David Keisler

David Keisler

Making wise choices about our health is important as one-third of our longevity is somewhat determined by genetics and the other two-thirds is left up to us. Therefore practicing healthy lifestyle modifications will have a positive influence on our health.

One decision concerns diet. Calorie counting may not be as important in most situations as is the decision to eat only healthy foods. Avoiding the frequent consumption of unhealthy calories such as high fructose corn syrup and trans fats is now known to be a good practice.

There are several areas in the world where people live longer and healthier and in most instances a significant part of this fact is related to their diet.

Consider the Mediterranean diet as one that has significant benefits. The essence of this eating style does not embellish weight loss. Rather it seems to have developed naturally from foods available to those who live in Italy and Greece and other countries bordering on the Mediterranean Sea. With this eating style, there is limited consumption of animal fat. Instead, olive oil is a significant source of fat calories. Olive oil is a healthy source of the favorable monounsaturated form of fat. Also the main source of non-meat animal protein is fish.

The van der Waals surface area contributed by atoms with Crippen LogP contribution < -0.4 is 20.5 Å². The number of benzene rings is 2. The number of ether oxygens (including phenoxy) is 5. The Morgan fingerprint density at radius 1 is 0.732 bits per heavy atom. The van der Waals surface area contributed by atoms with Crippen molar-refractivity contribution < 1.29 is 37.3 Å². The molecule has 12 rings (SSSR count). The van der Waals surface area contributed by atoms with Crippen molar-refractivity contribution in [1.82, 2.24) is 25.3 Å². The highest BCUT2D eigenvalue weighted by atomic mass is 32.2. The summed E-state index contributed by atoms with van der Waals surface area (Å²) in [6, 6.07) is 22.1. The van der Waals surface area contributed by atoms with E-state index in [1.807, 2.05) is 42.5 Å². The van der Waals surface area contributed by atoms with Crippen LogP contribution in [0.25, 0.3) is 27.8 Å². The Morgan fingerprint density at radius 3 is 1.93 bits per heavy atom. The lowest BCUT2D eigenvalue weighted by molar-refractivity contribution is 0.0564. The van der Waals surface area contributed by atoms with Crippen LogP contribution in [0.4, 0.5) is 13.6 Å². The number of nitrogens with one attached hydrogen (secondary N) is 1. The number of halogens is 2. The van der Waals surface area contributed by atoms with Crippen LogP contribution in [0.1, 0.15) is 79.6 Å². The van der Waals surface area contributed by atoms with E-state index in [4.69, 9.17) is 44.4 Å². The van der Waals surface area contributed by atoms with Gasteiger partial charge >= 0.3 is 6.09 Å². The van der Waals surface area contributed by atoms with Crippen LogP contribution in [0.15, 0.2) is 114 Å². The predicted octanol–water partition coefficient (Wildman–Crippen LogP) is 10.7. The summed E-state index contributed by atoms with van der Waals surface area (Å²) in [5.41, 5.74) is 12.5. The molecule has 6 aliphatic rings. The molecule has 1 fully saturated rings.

The locals' main sources of dairy products are mostly yogurt and cheese. Fruits and vegetables as well as beans and legumes are important foods in this area near the sea. There is moderate consumption of wine and minimal consumption or refined carbohydrates and sugar. Whole grains and cereals are eaten much more often that refined grains.

The benefits of this natural style of eating are significant. Compared to other areas of the world, such as the U.S., there is a decreased all-cause mortality noticed in those practicing this form of eating. There is a decreased risk of coronary artery disease, type 2 diabetes, cancer and hypertension as well as obesity and the metabolic syndrome.

Therefore it is recommended to avoid white rice, white bread and sugar. Eat nuts and legumes at least once a day and fruit two to three times daily. Include whole grains with most meals

Legumes include garbanzo beans, peas, lentils, soy beans, pinto beans, black beans and many others. This family of foods in many cases has nitrogen-fixing bacteria in their roots that put nitrogen back into the soil. This is beneficial for crop rotation. Add alfalfa, clover and peanuts to the list of legumes.

Archeological studies suggest that pea seeds found in some parts of Switzerland date back to over 5,000 years ago and probably originated in the eastern Mediterranean area of Mesopotamia.

In the year 2020, try to develop 20/20 vision for the future by incorporating the Mediterranean diet as a healthy lifestyle modification. Happy New Year!

David KeislerĀ is a gastroenterologist and internist in Aiken.